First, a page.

Certain industries, such as the automotive industry, require extensive testing of integrated circuits at high temperatures to ensure reliable performance in applications that are particularly intolerant of failures because of product safety concerns or other considerations. Testing at high temperatures simulates the conditions of use and also helps to identify and eliminate marginal devices that would be likely to fail prematurely. High temperatures also induce thermal stresses in the tester which can affect the positioning of the test probes on the test pads. The problem is complicated by the dynamic nature of the testing process as the wafer is repeatedly repositioned under the probe array. The process is becoming even more challenging as pad sizes shrink and testing temperatures increase. Probe mark analysis allows manufacturers to evaluate and optimize the testing process by examining the marks left by probes when they contact the test pads.
Physical contact between the probes of the tester and the test pads of the device leaves marks on the pads (probe marks) that carry valuable information about the probing process, such as the accuracy to the probe placement on the pad. Analysis of these marks reveals the true performance of the prober, probe card, and setup under actual test conditions. Automated probe mark analysis replaces time-consuming manual analysis, delivering statistically valid quantitative data in an easy-to-interpret format in minimal time. It enables the test engineer to rapidly assess the probing process, identify and analyze issues within the process and define solution options.
NXP Semiconductors (Germany) manufacturers a range of high performance mixed signal and standard products used in various applications. Demand for testing at higher temperatures (200°C) on smaller pads prompted a thorough evaluation of the probing process with three goals: 1) review existing process settings for soak time and realignment to optimize probe to pad accuracy (PTPA), 2) evaluate external tools for probing process analysis and 3) standardize probing process analysis procedures within the company. In the work described here, we evaluate a WaferWoRx (Rudolph Technologies, USA) automated probe mark analysis system, comparing it to existing in-house techniques for analyzing the effects of soak time, stepping patterns, and prober realignments in a high temperature production testing process.
Testing at temperature introduces thermal stress into the testing apparatus, affecting performance through a number of mechanisms, including thermal gradients in the probe card, changes in probe card stiffness, thermal expansion of head plate and probe card changer and changes in clearance (the distance from the chuck to the probe card). The process is made more challenging by the dynamic nature of the thermal effects, which change continuously as the heat source, the prober chuck, moves relative to the probe card.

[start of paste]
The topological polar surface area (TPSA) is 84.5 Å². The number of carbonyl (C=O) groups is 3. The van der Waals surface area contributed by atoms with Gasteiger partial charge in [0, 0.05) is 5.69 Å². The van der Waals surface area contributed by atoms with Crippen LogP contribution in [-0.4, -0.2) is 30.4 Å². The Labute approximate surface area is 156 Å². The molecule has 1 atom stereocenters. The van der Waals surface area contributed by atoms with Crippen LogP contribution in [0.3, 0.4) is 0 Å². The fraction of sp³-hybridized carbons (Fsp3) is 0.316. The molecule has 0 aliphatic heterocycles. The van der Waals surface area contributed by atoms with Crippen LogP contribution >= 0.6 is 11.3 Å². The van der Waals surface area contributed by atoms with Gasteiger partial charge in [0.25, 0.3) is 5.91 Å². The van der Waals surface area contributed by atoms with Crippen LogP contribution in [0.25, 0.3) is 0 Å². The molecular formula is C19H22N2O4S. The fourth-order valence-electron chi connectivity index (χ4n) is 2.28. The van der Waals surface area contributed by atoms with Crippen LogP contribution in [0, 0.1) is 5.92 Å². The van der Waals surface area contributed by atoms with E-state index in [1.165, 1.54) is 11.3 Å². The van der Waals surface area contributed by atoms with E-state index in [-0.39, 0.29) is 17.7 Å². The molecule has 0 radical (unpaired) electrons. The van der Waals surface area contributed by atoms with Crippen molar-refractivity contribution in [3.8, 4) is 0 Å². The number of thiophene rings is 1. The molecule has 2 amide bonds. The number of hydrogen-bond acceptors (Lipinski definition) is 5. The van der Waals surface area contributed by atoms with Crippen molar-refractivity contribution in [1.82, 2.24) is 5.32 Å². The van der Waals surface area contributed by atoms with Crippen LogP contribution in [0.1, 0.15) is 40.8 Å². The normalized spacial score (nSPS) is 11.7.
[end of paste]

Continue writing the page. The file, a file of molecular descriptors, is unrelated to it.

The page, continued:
The wafer is mounted on the prober chuck where it is heated and moved close to the probe card mounted in the tester headplate above (see Figure 1). After allowing time for the system to approach some state of thermal equilibration, the wafer is brought into contact with the probes and the test is performed. Each time the wafer is moved to test a different device the thermal gradient changes and the equilibrium is disturbed. At the beginning of this process the PCB is heated up while the head plate still remains rather uninfluenced. Over a longer period of time the head plate holding the probe card also heats up.
Figure 1 There are multiple sources of thermal stress in wafer probing at high temperature.
Several solutions have been proposed to prevent the effects of thermal stress, including modifications to probe card construction and materials, shielding the probe card, and heating the probe card to harmonize the temperature gradient. Our focus here is on online process solutions. These include implementing soak times, realigning the probes to the pads and finding the best stepping pattern. Soak times are brief periods during which the wafer is positioned close to the card to allow thermal equilibration. Defining the frequency and duration of soak times is part of the test process setup and can have a significant impact on the accuracy of probe placement.
Generally, longer soak times permit greater accuracy but increase the length (and cost) of the test. Thermal changes may also be addressed by periodically realigning the prober stage to the probe card. This process also adds time to the testing process, making the frequency and extent of realignment additional variables to be considered in optimizing the test process. Finally, the stepping pattern determines the direction and magnitude of the thermal gradient after each move. Again, it is the goal to identify the influence of each pattern on the thermal equilibrium, as well as on the probing time.